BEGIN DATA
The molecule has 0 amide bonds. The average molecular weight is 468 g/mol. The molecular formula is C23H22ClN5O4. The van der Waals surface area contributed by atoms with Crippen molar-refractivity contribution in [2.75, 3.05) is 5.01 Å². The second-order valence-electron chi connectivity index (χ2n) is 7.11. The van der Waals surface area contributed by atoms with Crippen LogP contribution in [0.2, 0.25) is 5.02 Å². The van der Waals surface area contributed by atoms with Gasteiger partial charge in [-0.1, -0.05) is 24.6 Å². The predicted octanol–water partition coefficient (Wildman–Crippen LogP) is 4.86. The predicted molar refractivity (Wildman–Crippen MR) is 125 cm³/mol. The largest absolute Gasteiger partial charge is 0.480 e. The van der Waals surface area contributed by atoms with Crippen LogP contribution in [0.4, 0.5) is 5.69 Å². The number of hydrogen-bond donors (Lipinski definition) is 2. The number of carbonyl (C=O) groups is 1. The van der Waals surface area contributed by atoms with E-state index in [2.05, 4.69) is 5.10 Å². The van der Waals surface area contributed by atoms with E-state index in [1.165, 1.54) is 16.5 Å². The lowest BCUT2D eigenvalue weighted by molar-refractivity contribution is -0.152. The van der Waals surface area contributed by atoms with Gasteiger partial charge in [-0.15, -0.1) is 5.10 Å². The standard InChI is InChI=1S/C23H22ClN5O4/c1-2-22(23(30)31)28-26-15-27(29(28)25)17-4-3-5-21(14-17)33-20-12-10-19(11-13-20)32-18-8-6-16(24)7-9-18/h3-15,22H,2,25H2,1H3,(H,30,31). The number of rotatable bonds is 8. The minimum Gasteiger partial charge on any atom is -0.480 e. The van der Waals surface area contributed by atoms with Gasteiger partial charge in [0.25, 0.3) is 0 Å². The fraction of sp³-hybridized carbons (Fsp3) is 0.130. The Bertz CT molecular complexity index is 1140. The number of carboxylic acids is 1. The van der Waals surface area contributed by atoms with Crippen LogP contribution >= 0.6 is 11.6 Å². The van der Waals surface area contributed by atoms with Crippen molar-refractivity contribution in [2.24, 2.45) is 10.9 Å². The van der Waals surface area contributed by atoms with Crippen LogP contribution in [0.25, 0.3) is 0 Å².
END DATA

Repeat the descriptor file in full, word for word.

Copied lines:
The molecule has 0 amide bonds. The average molecular weight is 468 g/mol. The molecular formula is C23H22ClN5O4. The van der Waals surface area contributed by atoms with Crippen molar-refractivity contribution in [2.75, 3.05) is 5.01 Å². The second-order valence-electron chi connectivity index (χ2n) is 7.11. The van der Waals surface area contributed by atoms with Crippen LogP contribution in [0.2, 0.25) is 5.02 Å². The van der Waals surface area contributed by atoms with Gasteiger partial charge in [-0.1, -0.05) is 24.6 Å². The predicted octanol–water partition coefficient (Wildman–Crippen LogP) is 4.86. The predicted molar refractivity (Wildman–Crippen MR) is 125 cm³/mol. The largest absolute Gasteiger partial charge is 0.480 e. The van der Waals surface area contributed by atoms with Crippen LogP contribution in [0.4, 0.5) is 5.69 Å². The number of hydrogen-bond donors (Lipinski definition) is 2. The number of carbonyl (C=O) groups is 1. The van der Waals surface area contributed by atoms with E-state index in [2.05, 4.69) is 5.10 Å². The van der Waals surface area contributed by atoms with E-state index in [1.165, 1.54) is 16.5 Å². The lowest BCUT2D eigenvalue weighted by molar-refractivity contribution is -0.152. The van der Waals surface area contributed by atoms with Gasteiger partial charge in [-0.15, -0.1) is 5.10 Å². The standard InChI is InChI=1S/C23H22ClN5O4/c1-2-22(23(30)31)28-26-15-27(29(28)25)17-4-3-5-21(14-17)33-20-12-10-19(11-13-20)32-18-8-6-16(24)7-9-18/h3-15,22H,2,25H2,1H3,(H,30,31). The number of rotatable bonds is 8. The minimum Gasteiger partial charge on any atom is -0.480 e. The van der Waals surface area contributed by atoms with Gasteiger partial charge in [0.25, 0.3) is 0 Å². The fraction of sp³-hybridized carbons (Fsp3) is 0.130. The Bertz CT molecular complexity index is 1140. The number of carboxylic acids is 1. The van der Waals surface area contributed by atoms with Crippen LogP contribution >= 0.6 is 11.6 Å². The van der Waals surface area contributed by atoms with Crippen molar-refractivity contribution in [2.24, 2.45) is 10.9 Å². The van der Waals surface area contributed by atoms with Crippen LogP contribution in [0.25, 0.3) is 0 Å².